Students will observe how some plants can re-grow from scraps.
Estimated Time30 minutes to propagate, 2-3 weeks to grow
Setting RequiredIndoor Classroom
- S1L1c. Students will identify the parts of a plant: root, stem, leaf, and flower.
- A selection of kitchen scraps
- Doable: scallions (roots), garlic (cloves), lettuce (bottom of head), carrot (tops), basil (cuttings)
- Feasible: lemongrass (roots), celery (bottom), onions (root end), bok choy (bottom)
- Challenging: avocado (pit), sweet potato, ginger (roots), pineapple (crown)
- Containers for planting
Some plants can regrow from just their kitchen scraps. Set up a few examples of different plants that can regrow themselves for students to observe.
- Celery, bok choy, romaine lettuce and cabbage all re-grow from the root end. Just place the whitish root end in a shallow bowl of water, cut side up. Do not cover top of plant part with water (though it is helpful to mist the top).
- Garlic, ginger, and onions can re-grow if the root portion is placed directly in nutrient-rich soil (such as soil enriched with compost).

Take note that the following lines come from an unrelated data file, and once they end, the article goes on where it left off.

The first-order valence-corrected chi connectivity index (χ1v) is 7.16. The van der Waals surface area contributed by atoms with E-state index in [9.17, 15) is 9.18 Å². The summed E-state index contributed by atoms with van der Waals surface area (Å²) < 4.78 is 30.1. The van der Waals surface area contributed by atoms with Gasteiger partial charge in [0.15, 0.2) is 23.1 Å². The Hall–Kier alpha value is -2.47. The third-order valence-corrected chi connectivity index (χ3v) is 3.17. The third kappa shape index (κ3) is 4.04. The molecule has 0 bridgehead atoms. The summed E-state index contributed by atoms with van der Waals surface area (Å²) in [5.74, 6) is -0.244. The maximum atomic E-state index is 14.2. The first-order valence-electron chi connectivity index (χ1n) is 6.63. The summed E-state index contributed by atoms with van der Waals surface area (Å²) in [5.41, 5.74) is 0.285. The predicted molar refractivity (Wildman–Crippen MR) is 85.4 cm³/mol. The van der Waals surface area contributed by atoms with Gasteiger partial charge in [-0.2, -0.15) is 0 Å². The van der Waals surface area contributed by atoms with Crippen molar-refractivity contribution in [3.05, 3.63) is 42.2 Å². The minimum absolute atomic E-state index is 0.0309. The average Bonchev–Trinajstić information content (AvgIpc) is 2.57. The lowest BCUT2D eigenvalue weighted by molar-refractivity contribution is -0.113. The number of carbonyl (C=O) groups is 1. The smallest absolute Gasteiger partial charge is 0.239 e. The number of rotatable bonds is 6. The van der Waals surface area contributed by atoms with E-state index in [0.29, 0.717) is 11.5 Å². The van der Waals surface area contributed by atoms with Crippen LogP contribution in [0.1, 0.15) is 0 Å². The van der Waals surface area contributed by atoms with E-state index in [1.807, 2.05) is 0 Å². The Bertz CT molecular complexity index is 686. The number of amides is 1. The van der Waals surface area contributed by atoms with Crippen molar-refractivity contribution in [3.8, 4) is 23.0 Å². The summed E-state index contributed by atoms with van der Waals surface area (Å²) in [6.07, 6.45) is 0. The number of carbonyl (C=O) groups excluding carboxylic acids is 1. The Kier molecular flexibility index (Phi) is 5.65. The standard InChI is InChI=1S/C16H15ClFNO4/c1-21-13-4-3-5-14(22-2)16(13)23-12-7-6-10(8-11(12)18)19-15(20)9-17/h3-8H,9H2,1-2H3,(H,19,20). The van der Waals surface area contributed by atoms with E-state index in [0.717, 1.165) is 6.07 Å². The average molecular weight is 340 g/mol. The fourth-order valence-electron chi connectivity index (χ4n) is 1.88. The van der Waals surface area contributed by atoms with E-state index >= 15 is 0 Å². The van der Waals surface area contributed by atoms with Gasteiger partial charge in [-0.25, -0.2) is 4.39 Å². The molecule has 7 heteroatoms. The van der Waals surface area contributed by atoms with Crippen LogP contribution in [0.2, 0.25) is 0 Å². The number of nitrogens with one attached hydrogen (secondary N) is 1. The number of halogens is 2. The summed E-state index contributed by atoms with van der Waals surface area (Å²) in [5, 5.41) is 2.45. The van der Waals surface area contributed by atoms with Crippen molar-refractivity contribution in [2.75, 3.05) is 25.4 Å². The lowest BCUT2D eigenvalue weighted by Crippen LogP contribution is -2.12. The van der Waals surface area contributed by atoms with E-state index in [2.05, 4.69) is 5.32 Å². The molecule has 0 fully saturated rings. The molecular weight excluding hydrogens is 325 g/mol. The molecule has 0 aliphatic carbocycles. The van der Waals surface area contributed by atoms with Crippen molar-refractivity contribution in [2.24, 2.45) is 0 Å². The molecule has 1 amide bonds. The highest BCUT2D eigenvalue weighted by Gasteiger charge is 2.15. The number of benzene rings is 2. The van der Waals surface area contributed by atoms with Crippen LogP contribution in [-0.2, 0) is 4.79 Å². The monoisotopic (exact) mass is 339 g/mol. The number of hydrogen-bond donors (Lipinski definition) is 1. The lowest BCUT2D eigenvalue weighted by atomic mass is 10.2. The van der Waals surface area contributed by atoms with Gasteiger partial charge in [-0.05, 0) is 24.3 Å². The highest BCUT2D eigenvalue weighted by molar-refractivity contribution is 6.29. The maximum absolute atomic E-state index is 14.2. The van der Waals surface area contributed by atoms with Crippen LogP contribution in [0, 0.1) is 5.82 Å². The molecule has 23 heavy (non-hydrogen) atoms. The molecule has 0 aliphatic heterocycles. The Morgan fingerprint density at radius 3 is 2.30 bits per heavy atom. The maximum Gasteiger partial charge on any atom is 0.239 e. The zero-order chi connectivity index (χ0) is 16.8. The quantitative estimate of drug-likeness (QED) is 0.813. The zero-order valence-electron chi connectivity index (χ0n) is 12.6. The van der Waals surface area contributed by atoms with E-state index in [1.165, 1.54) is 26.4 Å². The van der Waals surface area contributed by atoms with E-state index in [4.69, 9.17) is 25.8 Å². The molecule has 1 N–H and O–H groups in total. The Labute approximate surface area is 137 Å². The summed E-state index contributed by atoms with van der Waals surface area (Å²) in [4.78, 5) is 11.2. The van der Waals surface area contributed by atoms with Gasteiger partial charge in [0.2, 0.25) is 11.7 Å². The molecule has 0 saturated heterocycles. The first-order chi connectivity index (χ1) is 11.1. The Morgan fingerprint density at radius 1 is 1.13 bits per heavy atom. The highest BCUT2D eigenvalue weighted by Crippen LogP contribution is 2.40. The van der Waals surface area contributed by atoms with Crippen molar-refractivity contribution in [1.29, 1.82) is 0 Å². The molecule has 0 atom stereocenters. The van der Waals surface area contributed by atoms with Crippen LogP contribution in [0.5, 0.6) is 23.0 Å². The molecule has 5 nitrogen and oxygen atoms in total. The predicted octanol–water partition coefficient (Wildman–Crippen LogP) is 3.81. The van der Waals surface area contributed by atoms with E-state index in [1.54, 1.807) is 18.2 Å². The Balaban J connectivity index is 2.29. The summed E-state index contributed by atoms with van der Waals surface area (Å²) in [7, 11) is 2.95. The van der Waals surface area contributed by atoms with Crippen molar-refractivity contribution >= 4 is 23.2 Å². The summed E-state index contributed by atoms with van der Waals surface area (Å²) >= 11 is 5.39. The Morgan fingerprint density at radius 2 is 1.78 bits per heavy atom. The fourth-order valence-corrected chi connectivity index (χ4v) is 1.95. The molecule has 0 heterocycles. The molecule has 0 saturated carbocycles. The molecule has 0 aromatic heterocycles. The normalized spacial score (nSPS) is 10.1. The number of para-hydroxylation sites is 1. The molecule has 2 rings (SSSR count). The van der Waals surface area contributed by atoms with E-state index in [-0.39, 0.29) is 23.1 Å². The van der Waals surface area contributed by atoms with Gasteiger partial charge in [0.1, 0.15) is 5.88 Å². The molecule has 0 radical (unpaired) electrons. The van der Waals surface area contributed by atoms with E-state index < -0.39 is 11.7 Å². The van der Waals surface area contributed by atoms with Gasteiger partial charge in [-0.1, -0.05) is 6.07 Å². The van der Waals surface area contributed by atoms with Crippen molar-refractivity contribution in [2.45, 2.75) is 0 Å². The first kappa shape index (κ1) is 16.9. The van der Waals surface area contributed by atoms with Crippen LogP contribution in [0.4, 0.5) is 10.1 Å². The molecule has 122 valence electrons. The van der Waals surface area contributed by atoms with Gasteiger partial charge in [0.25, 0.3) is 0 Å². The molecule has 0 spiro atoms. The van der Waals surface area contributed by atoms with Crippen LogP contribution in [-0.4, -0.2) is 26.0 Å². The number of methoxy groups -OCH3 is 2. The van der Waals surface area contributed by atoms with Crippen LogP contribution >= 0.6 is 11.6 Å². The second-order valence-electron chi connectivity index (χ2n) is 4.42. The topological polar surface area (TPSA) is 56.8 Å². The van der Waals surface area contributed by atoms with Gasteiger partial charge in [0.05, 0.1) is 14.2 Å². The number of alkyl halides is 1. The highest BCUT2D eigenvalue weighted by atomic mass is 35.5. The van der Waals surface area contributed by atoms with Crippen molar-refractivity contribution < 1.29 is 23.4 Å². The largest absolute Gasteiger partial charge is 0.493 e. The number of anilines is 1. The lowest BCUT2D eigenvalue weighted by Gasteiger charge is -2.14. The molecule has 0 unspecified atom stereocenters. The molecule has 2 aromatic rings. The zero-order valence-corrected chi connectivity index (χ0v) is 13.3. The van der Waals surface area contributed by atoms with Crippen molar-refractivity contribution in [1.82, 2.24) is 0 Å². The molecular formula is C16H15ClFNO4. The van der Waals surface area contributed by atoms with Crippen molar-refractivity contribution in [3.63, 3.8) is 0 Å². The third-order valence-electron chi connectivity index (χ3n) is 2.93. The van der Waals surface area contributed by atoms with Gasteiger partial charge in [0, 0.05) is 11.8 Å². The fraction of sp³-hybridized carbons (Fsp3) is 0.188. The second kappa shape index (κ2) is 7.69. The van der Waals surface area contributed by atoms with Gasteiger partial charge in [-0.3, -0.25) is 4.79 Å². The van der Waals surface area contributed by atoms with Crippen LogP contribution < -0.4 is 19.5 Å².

- Carrot tops can regrow, after cutting the carrot off and setting the top in shallow water.
- Basil and other herbs can regrow from cuttings placed in water, with bottom leaves pulled off.
- Pineapples re-grow in soil from the leafy top, as long as no fruit remains attached.
- Potatoes with eyes, as well as top and bottom halves of sweet potatoes, can be re-grown if placed in shallow water or covered in soil, (though many non-organic plants are treated to stop them from sprouting). After cutting potatoes into sections that include several eyes (or cutting sweet potatoes in half across the middle), let the cut sides harden or “cure” for a day or two before placing in shallow water or soil. After sweet potato “slips” with leaves form, twist off the slips and root them in water before planting them in soil.